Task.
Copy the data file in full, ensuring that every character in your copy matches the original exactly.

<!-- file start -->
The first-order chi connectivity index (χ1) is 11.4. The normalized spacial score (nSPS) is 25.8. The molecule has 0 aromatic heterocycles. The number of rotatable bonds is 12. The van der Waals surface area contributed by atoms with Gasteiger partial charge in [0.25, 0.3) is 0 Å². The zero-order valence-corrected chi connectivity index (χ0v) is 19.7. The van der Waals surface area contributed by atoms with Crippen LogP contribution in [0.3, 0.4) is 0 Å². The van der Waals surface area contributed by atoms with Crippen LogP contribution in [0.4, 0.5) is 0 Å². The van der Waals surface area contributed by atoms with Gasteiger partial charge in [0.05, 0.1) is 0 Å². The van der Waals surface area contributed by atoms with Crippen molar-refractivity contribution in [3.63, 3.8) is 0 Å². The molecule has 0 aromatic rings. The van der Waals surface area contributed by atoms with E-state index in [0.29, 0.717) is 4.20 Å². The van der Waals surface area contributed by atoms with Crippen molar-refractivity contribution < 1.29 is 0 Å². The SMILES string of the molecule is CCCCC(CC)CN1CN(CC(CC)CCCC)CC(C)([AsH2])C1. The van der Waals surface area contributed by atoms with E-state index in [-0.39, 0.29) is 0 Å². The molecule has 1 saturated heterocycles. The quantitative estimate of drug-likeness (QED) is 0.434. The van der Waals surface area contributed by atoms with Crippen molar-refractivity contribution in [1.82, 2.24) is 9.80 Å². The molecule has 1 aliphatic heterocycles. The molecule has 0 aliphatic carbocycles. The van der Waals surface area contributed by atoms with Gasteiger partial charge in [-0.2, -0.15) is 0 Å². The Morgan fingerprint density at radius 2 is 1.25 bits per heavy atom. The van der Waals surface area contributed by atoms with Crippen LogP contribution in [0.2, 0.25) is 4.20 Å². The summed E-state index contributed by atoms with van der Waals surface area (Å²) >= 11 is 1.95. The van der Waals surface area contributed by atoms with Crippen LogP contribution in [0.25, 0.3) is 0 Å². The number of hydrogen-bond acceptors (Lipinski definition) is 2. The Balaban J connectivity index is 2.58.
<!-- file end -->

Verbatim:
The first-order chi connectivity index (χ1) is 11.4. The normalized spacial score (nSPS) is 25.8. The molecule has 0 aromatic heterocycles. The number of rotatable bonds is 12. The van der Waals surface area contributed by atoms with Gasteiger partial charge in [0.25, 0.3) is 0 Å². The zero-order valence-corrected chi connectivity index (χ0v) is 19.7. The van der Waals surface area contributed by atoms with Crippen LogP contribution in [0.3, 0.4) is 0 Å². The van der Waals surface area contributed by atoms with Crippen LogP contribution in [0.4, 0.5) is 0 Å². The van der Waals surface area contributed by atoms with Gasteiger partial charge in [0.05, 0.1) is 0 Å². The van der Waals surface area contributed by atoms with Crippen molar-refractivity contribution in [3.63, 3.8) is 0 Å². The molecule has 0 aromatic rings. The van der Waals surface area contributed by atoms with E-state index in [0.29, 0.717) is 4.20 Å². The van der Waals surface area contributed by atoms with Crippen molar-refractivity contribution < 1.29 is 0 Å². The SMILES string of the molecule is CCCCC(CC)CN1CN(CC(CC)CCCC)CC(C)([AsH2])C1. The van der Waals surface area contributed by atoms with E-state index in [-0.39, 0.29) is 0 Å². The molecule has 1 saturated heterocycles. The quantitative estimate of drug-likeness (QED) is 0.434. The van der Waals surface area contributed by atoms with Crippen molar-refractivity contribution in [1.82, 2.24) is 9.80 Å². The molecule has 1 aliphatic heterocycles. The molecule has 0 aliphatic carbocycles. The van der Waals surface area contributed by atoms with Gasteiger partial charge in [-0.2, -0.15) is 0 Å². The Morgan fingerprint density at radius 2 is 1.25 bits per heavy atom. The van der Waals surface area contributed by atoms with Crippen LogP contribution in [0.2, 0.25) is 4.20 Å². The summed E-state index contributed by atoms with van der Waals surface area (Å²) >= 11 is 1.95. The van der Waals surface area contributed by atoms with Crippen LogP contribution in [0.25, 0.3) is 0 Å². The number of hydrogen-bond acceptors (Lipinski definition) is 2. The Balaban J connectivity index is 2.58.